Recently Published FDA Import Refusal Report May Cause Complications for Foreign Manufacturers
Tags: admission, china, CIQ, compliance, contents, declaration, facility, FDA, FDCA, federal, Food drug and Cosmetic act, foreign, GMP, good manufacturing practice, health, import refusal, inspection, labeling, manufacturer, net quantity, origin, Quarantine, regulatory, report, united states, violation
FDA recently made its Import Refusal Report available again on its website. The FDA Refusal Report lists products FDA refused admission into the United States because the product appeared to violate the Federal Food, Drug, and Cosmetic Act (FDCA), and FDA believes that the importer of record failed to present evidence sufficient to demonstrate compliance. Of course, FDA may refuse articles under the FDCA for many reasons unrelated to health or safety: for example, because the product label does not conform to all the technicalities of the FDCA. FDA says it provides the FDA Refusal Report page for the public to be made aware of products that were found to appear to violate the FDCA. Fine.
But what happens when a foreign government reads the FDA Refusal Report page without intimate knowledge of the FDCA? Foreign regulatory bodies have, and will subject, manufacturers of FDA-regulated products to enforcement actions because the manufacturer merely appears on the FDA Refusal Report, whether or not the reason for the refusal related to (a) an issue concerning the health or safety of the product, or worse (b) whether or not the article complied with the law of the exporting country—and the law of the originally-intended country of origin—at the time of export.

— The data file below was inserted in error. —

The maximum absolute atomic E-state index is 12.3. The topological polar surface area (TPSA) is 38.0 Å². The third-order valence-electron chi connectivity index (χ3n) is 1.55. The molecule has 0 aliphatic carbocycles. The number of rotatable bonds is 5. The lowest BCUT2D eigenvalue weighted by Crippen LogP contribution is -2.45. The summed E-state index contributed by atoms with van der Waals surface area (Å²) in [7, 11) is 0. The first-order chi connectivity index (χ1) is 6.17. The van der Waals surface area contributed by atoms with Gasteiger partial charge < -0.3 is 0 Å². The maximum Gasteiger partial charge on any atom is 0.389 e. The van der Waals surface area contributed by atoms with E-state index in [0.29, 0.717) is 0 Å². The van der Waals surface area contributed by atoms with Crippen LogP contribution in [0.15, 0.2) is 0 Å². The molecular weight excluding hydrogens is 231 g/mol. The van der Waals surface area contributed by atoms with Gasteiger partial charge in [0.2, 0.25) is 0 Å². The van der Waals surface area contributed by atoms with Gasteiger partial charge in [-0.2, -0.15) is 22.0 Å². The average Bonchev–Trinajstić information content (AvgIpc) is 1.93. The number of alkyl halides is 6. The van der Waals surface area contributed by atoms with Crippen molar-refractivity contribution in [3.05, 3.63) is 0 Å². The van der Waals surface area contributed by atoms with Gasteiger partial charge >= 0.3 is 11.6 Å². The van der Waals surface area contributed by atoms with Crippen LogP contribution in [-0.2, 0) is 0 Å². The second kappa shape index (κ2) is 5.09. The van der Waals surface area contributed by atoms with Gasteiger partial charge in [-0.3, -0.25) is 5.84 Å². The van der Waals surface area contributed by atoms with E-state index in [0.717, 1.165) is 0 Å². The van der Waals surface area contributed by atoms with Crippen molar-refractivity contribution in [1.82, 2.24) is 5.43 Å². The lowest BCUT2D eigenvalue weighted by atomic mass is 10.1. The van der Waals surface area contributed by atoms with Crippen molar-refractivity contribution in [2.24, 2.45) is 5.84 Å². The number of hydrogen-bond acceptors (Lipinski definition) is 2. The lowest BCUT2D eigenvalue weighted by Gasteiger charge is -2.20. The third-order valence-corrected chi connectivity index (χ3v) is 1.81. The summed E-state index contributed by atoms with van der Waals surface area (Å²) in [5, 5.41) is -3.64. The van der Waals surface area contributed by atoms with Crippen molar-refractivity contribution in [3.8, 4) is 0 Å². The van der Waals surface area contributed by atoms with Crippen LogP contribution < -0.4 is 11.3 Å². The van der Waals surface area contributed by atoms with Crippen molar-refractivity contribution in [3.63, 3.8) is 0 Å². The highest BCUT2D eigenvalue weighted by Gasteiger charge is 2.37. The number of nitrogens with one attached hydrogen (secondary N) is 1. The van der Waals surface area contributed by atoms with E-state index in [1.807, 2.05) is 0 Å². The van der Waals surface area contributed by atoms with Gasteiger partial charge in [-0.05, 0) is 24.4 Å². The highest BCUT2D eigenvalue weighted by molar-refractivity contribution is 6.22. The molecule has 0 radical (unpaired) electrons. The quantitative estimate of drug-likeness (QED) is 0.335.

In the first instance, a manufacturer may incorrectly list, for example, its Declaration of Net Quantity of Contents on a food label by listing the weight in milligrams, not avoirdupois pound and ounces. If FDA detects the error, charges the importer with violating the FDCA, and the error is not corrected, the article could be refused. If the article is refused, the manufacturer will appear on the FDA Refusal Report page, not because there is a health or safety risk associated with the product, nor because there may be current Good Manufacturing Practice violations to be concerned about. Because the manufacturer appears on the FDA Refusal Report page due to an uncorrected, highly-technical, labeling violation.
In the second instance, if a foreign regulatory body, such as China Inspection and Quarantine (CIQ) reviews FDA’s Import Refusal Report page and sees a manufacturer on the report, CIQ may engage in enforcement activities unrelated to the particular violation. For example, CIQ may revoke the export license of the manufacturer subject to a refusal and may conduct a facility inspection.
- Benjamin L. England, Founder